MDeC to operate eBB platform for now, will pass on to ‘suitable party’ later
Sees National Security Council as one possible candidate to take over
MALAYSIA’S national ICT custodian Multimedia Development Corporation (MDeC) is adamant that the e-Bantuan Banjir (Flood Aid) or eBB platform it has developed will be sustainable in the long run and would not be a ‘one-hit wonder.’
“It might be an interesting project for the next three to nine months, but if there is no clear indication of where it is going to end up for somebody to operate, then we are wasting our time,” said Michael Warren, vice president of MDeC’s Shared Services and Outsourcing (SSO) cluster.
“Our goal is, we are not going to build white elephants,” he told a media briefing in Cyberjaya on Jan 14.
MDeC launched the eBB platform last week, describing it as an integrated mobile-enabled system that incorporates open data, social media, the Internet of Things (IoT) and big data analytics with crowdsourced funding and volunteer platforms for individuals and corporations to donate resources.
Towards the end of 2014, Malaysia suffered its worst floods in decades, which saw some 200,000 people being displaced.
Members of the public can access eBB via www.togetherwithu.my or via the free eBB mobile app currently available on Android, and on iOS in the “near future,” according to MDeC, which manages the Multimedia Super Corridor (MSC Malaysia) project.
MSC Malaysia, launched in the late 1990s, seeks to boost the ICT industry in the country, by – amongst other initiatives – offering incentives to technology companies, both foreign and domestic, when they become MC Malaysia-status companies.
Warren said the eBB initiative was partly driven by demand from such MSC Malaysia-status companies.
“We had many MSC companies coming to us, wanting to support the flood victims, but they didn’t know who to talk to or what channels were available,” he said.
According to Warren, MDeC managed to launch the platform within 10 days, also getting various companies, organisations and agencies to come on board.
Amongst other things, the eBB portal allows people to register themselves as volunteers, or make donations to flood victims. The volunteer subsystem is powered by www.esukarelawan.org while the donation drive is being handled by the www.pitchin.my crowdfunding platform.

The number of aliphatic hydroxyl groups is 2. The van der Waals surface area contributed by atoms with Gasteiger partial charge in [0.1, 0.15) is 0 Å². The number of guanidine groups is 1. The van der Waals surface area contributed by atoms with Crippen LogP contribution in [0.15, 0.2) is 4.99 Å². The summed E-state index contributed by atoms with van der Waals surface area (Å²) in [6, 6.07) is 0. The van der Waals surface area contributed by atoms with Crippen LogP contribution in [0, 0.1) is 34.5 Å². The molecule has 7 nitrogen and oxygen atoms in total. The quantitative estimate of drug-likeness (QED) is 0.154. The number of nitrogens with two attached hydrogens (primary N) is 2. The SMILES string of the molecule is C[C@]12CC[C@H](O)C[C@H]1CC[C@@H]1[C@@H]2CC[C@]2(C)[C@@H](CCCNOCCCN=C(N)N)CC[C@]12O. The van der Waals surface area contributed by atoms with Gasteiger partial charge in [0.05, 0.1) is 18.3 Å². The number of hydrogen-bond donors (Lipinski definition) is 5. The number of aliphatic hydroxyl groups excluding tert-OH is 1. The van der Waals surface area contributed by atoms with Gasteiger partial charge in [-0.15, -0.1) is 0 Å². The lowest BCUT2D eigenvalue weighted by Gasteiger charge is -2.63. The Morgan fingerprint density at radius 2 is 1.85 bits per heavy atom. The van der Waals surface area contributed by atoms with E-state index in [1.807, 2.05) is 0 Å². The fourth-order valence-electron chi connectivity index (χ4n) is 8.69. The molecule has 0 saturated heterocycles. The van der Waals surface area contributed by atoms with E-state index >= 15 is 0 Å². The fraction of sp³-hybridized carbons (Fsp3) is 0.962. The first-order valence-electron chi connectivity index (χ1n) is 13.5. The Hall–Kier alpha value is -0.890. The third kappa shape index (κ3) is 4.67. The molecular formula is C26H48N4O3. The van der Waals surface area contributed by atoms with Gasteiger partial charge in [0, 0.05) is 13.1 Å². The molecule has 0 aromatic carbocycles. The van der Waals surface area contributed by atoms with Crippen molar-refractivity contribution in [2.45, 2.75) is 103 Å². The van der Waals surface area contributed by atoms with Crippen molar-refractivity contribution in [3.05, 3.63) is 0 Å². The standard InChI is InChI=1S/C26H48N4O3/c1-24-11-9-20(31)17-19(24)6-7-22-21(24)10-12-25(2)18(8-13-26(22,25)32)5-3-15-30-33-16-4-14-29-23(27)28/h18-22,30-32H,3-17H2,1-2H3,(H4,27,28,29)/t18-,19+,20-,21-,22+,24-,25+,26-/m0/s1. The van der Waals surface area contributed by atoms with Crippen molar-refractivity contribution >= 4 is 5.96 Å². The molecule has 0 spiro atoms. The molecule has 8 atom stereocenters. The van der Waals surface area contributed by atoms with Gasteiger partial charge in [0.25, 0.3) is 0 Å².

Other functions on the eBB portal are powered by various industry players.
Finding a home for eBB
While MDeC’s intention is to find eBB a ‘natural home,’ the main question now is who will take it on over the long term.
Warren (pic) said that this decision has yet to be made, but for now, it has a few possible candidates.
“I think the National Security Council (NSC) would be a natural fit and the most logical choice,” he said, noting that the council is tasked with handling crises such as natural disasters, as well as managing post-crisis initiatives.
“This post-crisis system could be a fit of all sorts of technologies and ideas,” he added.
However, Warren admitted that MDeC has yet to speak to the NSC on the matter.
“The NSC knows what we are doing (on the development of eBB), but its hands are full now with the current flood situation. Once things have settled a bit, we will discuss the matter with it,” he said.
If the NSC decides not to operate the post-crisis system, MDeC has other options, according to Warren.
“We are also looking at state-owned agencies because each state could have its own ‘e-banjir’ system, so it could be parked there as well,” he said.
Scaling up eBB
MDeC also hopes to scale up eBB by collaborating with global agencies and bodies that have experience in post-disaster efforts.
“The scaling up is more with regards to the technology side, such as using the IoT, big data, social media and all that. What we are interested to understand is how we can tie up with global disaster agencies around the world, and also to look at the implementation of technology during disasters,” said Warren.
“Disasters are happening in various parts of the world, and what we don’t want to do is recreate the wheel. We want people to understand that technology can help, if used the right way,” he added.
MDeC currently has a list of over 20 global agencies that it may work with. Warren said that it needs to shortlist this to about five agencies, which it would then approach to discuss possible collaborations.
“Maybe we can pick some of their technologies that are useful, and vice versa,” he said.
One example of how technology is being used for eBB is the drones that are currently being deployed at some of the flood-hit areas to capture images and videos.
“The whole concept of drones [being used during disasters] came from Nepal, where the rugged terrain of the mountains makes it difficult to provide supplies, so drones were used to send medical supplies,” said Warren.
He stressed that MDeC didn’t want eBB drones to “just fly around taking pictures,” so images captured by the drones are being rendered into three-dimensional images or maps of flood-hit areas.
“With this information, we would be able to better understand how the water flows and what causes the floods. By having this better understanding, we will be in a better position to prevent it from happening again,” Warren declared.
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